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Tech Giants Unite Against ’Net Censorship

This news seems somewhat ironic in light of our recent Transparency video, but technology giants are banding together to fight governments censoring what their citizens can say and view on the Internet. Some heavy-hitters involved in the new human rights consortium: Google, Microsoft, and Yahoo! Companies..


This news seems somewhat ironic in light of our recent Transparency video, but technology giants are banding together to fight governments censoring what their citizens can say and view on the Internet. Some heavy-hitters involved in the new human rights consortium: Google, Microsoft, and Yahoo! Companies known to sell web-filtering software to civil-liberty-stripping regimes: Google, Microsoft, and Yahoo! (Hmmm ...)Well, according to the new pact they entered into, the companies have two years to change their ways. The newly formed Global Network Initiative seeks to bring oppressed web users the freedom to surf like their brethren in other countries--forcing censor-happy governments to align their standards with internationally accepted laws. The announcement of the free speech endeavor helps mark the 60th Anniversary year of the Universal Declaration of Human Rights, which was adopted at the United Nations on Dec. 10, 1948.Via Scientific American's 60-Second Science Blog.(Photo from Flickr user M3Li55)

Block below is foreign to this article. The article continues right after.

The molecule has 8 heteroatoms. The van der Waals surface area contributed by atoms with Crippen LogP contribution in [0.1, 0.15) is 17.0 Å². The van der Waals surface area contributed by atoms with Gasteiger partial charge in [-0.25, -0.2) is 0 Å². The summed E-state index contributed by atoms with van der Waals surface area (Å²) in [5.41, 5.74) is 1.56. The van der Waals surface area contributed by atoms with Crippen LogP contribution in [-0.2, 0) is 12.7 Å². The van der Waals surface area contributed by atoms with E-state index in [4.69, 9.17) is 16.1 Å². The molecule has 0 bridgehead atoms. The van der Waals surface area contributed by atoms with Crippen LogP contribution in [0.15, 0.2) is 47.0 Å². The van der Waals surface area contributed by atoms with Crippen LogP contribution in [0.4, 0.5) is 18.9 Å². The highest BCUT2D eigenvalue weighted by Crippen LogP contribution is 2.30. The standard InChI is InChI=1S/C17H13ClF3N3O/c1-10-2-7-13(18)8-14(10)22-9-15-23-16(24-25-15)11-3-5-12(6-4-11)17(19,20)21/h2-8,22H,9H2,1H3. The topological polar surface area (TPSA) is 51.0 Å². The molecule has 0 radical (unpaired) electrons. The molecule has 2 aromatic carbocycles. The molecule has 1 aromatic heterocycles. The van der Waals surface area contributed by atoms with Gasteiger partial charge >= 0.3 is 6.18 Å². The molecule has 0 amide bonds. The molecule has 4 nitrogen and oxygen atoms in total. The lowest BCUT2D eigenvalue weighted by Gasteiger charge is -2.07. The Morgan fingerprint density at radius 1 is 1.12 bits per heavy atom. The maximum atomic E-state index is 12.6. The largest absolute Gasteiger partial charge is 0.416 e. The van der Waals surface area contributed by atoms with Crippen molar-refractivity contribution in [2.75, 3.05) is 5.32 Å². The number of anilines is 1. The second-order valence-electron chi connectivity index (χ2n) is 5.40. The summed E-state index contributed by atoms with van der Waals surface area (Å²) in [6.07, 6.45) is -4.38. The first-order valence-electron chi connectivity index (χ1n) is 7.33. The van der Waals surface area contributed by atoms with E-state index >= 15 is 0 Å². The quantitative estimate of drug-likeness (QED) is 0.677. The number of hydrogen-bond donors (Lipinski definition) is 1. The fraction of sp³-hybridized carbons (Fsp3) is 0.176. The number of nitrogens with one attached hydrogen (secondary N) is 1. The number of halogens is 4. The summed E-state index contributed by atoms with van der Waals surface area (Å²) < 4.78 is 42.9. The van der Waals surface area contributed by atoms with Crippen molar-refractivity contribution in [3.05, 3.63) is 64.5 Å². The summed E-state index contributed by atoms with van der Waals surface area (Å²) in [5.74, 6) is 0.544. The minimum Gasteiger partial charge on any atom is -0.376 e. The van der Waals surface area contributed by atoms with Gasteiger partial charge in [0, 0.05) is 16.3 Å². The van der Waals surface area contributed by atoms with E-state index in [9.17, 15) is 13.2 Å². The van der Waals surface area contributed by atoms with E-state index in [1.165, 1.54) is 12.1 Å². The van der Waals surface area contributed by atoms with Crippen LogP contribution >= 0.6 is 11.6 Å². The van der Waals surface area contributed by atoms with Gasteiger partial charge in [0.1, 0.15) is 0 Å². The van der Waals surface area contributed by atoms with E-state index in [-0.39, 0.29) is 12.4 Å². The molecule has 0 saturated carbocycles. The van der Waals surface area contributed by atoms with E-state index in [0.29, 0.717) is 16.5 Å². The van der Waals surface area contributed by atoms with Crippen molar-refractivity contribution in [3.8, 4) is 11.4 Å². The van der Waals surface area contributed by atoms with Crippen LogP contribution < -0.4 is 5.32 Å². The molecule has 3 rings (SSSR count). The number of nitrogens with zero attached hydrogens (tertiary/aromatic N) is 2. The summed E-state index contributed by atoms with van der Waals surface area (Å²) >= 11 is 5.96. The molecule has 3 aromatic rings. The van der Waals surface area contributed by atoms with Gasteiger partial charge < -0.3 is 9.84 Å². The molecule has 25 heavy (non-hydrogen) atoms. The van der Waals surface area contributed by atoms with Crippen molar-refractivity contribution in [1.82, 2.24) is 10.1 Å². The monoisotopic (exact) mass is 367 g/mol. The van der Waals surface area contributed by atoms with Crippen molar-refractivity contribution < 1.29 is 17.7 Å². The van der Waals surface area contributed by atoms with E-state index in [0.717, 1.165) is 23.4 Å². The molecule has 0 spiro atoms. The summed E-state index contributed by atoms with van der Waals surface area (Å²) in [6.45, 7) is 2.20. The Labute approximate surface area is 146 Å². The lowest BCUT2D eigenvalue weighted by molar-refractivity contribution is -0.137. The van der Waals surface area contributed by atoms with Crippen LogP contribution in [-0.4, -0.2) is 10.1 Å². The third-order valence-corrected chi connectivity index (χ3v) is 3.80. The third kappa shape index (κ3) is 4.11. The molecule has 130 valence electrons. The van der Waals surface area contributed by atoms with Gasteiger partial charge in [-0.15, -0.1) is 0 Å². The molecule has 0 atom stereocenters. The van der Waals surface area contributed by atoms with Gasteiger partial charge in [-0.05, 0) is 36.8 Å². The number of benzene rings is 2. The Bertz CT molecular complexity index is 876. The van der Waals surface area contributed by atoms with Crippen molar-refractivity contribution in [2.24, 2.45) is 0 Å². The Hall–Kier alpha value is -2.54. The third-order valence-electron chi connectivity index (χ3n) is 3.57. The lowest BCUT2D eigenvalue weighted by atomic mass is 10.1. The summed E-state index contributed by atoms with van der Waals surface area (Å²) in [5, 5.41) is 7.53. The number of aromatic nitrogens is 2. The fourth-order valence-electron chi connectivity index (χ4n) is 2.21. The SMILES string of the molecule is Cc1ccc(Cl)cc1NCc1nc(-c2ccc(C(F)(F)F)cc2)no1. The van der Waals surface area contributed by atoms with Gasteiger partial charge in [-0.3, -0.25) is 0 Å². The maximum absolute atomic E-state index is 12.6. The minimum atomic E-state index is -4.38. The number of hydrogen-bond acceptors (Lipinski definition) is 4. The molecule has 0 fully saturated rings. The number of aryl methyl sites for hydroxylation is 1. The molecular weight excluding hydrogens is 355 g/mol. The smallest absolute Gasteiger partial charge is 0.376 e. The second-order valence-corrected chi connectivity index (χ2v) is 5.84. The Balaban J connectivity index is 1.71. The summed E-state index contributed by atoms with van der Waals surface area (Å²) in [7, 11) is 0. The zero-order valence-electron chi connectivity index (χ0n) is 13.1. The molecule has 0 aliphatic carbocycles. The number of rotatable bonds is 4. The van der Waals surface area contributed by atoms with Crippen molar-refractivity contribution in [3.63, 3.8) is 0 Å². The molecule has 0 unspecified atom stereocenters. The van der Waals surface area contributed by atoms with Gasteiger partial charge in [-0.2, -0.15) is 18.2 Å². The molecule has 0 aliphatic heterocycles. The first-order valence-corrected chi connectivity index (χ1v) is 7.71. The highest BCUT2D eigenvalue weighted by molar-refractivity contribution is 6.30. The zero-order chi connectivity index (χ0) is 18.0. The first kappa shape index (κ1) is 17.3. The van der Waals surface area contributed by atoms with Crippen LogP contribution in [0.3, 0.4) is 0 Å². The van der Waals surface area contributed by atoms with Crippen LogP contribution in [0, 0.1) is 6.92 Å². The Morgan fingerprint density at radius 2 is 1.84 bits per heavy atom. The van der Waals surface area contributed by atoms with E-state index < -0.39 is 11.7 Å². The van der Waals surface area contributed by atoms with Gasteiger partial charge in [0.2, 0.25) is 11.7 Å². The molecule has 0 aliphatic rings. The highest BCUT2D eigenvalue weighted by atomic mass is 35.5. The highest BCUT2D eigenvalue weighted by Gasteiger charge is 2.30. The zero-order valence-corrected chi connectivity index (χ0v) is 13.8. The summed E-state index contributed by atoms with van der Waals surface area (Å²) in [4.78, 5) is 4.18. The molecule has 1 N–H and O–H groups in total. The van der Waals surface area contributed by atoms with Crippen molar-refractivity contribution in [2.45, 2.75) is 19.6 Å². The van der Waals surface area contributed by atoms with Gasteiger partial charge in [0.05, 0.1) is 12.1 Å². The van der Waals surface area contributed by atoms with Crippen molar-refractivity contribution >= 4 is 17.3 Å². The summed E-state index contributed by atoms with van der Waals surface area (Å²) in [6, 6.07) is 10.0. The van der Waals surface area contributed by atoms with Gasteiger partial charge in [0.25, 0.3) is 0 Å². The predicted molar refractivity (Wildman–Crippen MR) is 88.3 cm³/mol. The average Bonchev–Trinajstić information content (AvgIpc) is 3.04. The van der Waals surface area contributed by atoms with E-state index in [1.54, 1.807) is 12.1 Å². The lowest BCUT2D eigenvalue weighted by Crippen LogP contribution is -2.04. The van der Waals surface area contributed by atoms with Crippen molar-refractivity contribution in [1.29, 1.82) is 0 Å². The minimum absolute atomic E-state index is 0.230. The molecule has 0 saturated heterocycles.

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A two-minute television ad from New Zealand is a gut punch to dog lovers who smoke cigarettes. "Quit for Your Pets" focuses on how second-hand smoke doesn't just affect other humans, but our pets as well.

According to Quitline New Zealand, "when you smoke around your pets, they're twice as likely to get cancer."

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via Bossip / Twitter

Sens. Elizabeth Warren and Bernie Sanders took aim at former New York City Mayor Michael Bloomberg onstage at Wednesday's Las Vegas Democratic debate, likening the billionaire businessman to President Donald Trump and questioning his ability to turn out voters.

Sanders began by calling out Bloomberg for his stewardship of New York's stop and frisk policy that targeted young black men.

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via United for Respect / Twitter

Walmart workers issued a "wake up call" to Alice Walton, an heir to the retailer's $500 billion fortune, in New York on Tuesday by marching to Walton's penthouse and demanding her company pay its 1.5 million workers a living wage and give them reliable, stable work schedules.

The protest was partially a response to the company's so-called "Great Workplace" restructuring initiative which Walmart began testing last year and plans to roll out in at least 1,100 of its 5,300 U.S. stores by the end of 2020.

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Communities